There’s an old saying that goes, “You only get one chance to make a first impression.” And more often than not, that impression lasts. For a messaging app like Haptik, that first impression comes in the form of a text message from an assistant. Which is why spelling, punctuation, and grammatical mistakes can ruin the user experience.
While autocorrect can be useful in preventing embarrassing mistakes, it is not always right. On Wednesday, February 29, 2012, a high school student in Gainesville, Georgia, tried to send a friend a text with the message “gunna be at west hall today.” The Autocorrect feature on this student’s iPhone changed it to “gunman.” Making it worse, it was sent to the wrong number, and that put two Georgia schools on lockdown. At Haptik, we acknowledge the challenges and consequences that develop from the use of Autocorrect technologies.
In an ideal scenario, Autocorrect would consistently and correctly distinguish between what we actually type and what we intend to type with little to no user intervention. However, this utopian world is not the one we live in. Assistants at Haptik cater to millions of queries belonging to multiple domains. In today’s fast paced social world, simple mistakes spread like wildfire, especially if they are typo’s. And to prevent any such disaster, we use a combination of Autocorrect techniques.
We have created our own dictionary of commonly misspelled words. Our internal chat tool autocorrects misspelled words in real time before the message is sent. The front-end autocorrects the misspelled words and then sends it to the back-end for further correction. In the back-end, we use LanguageTool to autocorrect punctuation and grammatical mistakes.
LanguageTool is an Open Source Java based grammar-checker for English, French, German, Polish, Romanian, and more than 20 other languages. It takes a text and returns a list of possible errors. To detect errors, each word of the text is assigned its part-of-speech tag and each sentence is split into chunks, e.g. noun phrases. Then the text is matched against all the checker’s pre-defined error rules. If a rule matches, the text is supposed to contain an error at the position of the match. The rules describe errors as patterns of words, part-of-speech tags and chunks. Each rule also includes an explanation of the error.
To improve the accuracy, we have disabled spell check rules (HUNSPELL_RULE, HUNSPELL_NO_SUGGEST_RULE, and MORFOLOGIK_RULE) in the LanguageTool. We have also created our own rules which are customized according to our use cases. We are using a Python wrapper for LanguageTool. We had to optimize it so that it takes less time to autocorrect. Earlier the Java server would restart whenever the function was called. We changed it so that the java server starts only when the function is called for the first time. The java server then runs continuously till our API server runs. Our version is available as a pip package (grammar-check).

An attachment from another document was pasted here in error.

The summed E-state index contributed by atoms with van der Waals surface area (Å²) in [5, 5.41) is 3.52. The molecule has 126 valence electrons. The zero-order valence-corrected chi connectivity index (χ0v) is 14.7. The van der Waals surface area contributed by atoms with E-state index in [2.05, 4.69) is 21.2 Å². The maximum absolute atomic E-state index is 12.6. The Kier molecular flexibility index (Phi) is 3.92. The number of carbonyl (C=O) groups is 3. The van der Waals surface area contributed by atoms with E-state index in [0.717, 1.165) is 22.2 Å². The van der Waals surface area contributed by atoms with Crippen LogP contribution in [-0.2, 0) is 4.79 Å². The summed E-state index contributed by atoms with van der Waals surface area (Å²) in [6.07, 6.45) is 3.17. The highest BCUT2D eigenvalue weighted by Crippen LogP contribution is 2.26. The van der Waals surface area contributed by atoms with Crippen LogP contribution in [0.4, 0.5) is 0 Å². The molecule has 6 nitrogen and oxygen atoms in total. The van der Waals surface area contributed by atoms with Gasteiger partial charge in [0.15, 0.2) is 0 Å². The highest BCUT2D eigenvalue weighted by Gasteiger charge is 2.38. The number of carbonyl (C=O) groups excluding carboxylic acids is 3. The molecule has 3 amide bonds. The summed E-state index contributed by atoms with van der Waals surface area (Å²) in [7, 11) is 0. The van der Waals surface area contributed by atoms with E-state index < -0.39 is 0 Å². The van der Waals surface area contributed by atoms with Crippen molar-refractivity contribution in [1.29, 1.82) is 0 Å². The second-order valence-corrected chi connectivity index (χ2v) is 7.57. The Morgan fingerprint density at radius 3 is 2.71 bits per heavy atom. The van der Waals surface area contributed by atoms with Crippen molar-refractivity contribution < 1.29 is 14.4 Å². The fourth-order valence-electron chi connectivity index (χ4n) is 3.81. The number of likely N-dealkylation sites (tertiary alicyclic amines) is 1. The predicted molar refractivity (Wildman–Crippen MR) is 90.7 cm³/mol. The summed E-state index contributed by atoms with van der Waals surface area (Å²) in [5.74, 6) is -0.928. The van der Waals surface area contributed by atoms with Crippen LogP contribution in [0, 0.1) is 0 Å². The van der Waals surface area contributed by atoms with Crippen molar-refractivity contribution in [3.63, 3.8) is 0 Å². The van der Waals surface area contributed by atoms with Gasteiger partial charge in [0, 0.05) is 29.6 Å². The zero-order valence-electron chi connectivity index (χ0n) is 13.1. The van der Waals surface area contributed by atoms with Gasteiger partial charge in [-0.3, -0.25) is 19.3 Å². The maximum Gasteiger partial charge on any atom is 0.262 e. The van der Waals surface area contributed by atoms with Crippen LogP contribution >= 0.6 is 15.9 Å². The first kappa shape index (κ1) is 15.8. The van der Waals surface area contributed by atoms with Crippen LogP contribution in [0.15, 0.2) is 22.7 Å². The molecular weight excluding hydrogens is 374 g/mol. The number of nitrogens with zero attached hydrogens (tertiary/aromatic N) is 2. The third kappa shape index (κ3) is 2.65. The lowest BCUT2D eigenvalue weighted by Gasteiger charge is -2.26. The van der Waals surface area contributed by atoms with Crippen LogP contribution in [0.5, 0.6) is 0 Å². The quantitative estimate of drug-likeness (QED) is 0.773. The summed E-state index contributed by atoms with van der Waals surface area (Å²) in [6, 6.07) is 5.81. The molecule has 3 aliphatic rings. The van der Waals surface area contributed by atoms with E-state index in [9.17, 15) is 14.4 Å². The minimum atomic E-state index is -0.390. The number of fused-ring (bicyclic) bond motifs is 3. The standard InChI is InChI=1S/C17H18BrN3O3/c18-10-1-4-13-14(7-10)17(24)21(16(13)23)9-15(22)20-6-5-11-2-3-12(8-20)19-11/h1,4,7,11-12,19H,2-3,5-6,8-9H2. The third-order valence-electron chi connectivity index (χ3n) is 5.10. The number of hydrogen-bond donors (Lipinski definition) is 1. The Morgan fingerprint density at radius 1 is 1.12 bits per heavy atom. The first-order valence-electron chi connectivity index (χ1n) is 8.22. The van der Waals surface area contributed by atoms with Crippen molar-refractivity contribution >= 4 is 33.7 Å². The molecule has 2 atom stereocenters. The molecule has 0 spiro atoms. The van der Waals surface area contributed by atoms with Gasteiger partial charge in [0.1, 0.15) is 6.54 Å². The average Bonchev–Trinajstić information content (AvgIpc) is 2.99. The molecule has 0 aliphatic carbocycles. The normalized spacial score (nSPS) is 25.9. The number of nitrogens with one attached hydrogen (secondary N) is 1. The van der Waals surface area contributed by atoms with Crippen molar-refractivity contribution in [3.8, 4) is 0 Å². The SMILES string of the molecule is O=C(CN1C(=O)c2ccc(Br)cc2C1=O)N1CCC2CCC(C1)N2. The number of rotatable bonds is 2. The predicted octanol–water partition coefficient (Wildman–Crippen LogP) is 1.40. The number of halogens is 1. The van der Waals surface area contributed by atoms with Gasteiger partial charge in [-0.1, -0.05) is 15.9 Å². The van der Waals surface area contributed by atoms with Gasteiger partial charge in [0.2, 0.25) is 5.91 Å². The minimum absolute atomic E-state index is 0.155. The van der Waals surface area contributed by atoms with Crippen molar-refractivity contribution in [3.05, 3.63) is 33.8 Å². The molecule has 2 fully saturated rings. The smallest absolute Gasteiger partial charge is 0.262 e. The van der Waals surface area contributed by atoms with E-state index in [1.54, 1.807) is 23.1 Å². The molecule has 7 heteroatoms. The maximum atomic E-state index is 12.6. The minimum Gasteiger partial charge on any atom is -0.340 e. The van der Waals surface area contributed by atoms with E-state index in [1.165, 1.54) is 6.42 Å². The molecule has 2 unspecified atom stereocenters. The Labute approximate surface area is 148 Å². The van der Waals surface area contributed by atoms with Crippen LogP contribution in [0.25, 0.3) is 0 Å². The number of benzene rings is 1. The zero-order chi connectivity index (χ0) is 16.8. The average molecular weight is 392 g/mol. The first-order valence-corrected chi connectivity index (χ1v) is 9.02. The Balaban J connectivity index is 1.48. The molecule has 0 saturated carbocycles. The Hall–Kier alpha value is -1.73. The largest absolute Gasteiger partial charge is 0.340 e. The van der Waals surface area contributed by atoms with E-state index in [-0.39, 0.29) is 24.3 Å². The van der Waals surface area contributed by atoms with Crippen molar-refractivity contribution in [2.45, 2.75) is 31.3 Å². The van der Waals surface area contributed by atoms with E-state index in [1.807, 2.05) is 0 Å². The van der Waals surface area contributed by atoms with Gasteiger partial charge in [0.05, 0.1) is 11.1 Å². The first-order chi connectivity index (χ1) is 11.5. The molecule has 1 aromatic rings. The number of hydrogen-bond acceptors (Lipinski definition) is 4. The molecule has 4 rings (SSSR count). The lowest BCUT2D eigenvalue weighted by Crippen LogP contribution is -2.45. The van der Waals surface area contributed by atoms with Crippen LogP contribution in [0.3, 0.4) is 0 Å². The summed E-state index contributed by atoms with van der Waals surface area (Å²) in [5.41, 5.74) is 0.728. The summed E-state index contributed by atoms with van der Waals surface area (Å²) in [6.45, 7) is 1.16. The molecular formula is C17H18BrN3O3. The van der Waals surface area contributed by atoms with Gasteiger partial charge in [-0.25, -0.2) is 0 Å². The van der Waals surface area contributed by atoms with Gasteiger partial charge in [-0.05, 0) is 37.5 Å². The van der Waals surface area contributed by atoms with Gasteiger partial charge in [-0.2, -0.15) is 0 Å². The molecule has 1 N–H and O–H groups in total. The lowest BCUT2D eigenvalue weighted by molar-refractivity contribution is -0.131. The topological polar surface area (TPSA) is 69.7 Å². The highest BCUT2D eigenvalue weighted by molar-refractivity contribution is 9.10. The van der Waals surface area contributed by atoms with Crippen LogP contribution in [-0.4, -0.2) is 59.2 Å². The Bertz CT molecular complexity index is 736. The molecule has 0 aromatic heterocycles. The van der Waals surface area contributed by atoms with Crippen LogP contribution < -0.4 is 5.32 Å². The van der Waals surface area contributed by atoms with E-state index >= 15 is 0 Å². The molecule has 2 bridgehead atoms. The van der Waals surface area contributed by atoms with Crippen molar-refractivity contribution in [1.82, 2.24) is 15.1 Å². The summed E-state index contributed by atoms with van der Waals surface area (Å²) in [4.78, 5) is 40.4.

Here’s the basics of how we do Autocorrect using the grammar-check package.
You can write your own grammar rules in 3 ways:
1) Java – You can extend LanguageTool’s Rule class and implement the match (AnalyzedSentence) method. If your rule doesn’t work on the sentence level, implement TextLevelRule instead.
2) XML – Most LanguageTool rules are contained in rules/xx/grammar.xml, whereas xx is a language code like en or de. In the source code, this folder will be found under languagetool-language-modules/xx/src/main/resources/org/languagetool/; the standalone GUI version contains them under org/languagetool/.
Here’s an example of a complete rule.
3) Python – Create your own rules in python and apply that rule before correct() method of grammar_check is called.
It is good to see that LanguageTool community is actively contributing rules in more than 20 languages. To create your own pip package, read this documentation.
“One thing about open source is that even the failures contribute to the next thing that comes up. Unlike a company that could spend a million dollars in two years and fail and there’s nothing really to show for it, if you spend a million dollars on open source, you probably have something amazing that other people can build on.”
~ Matt Mullenweg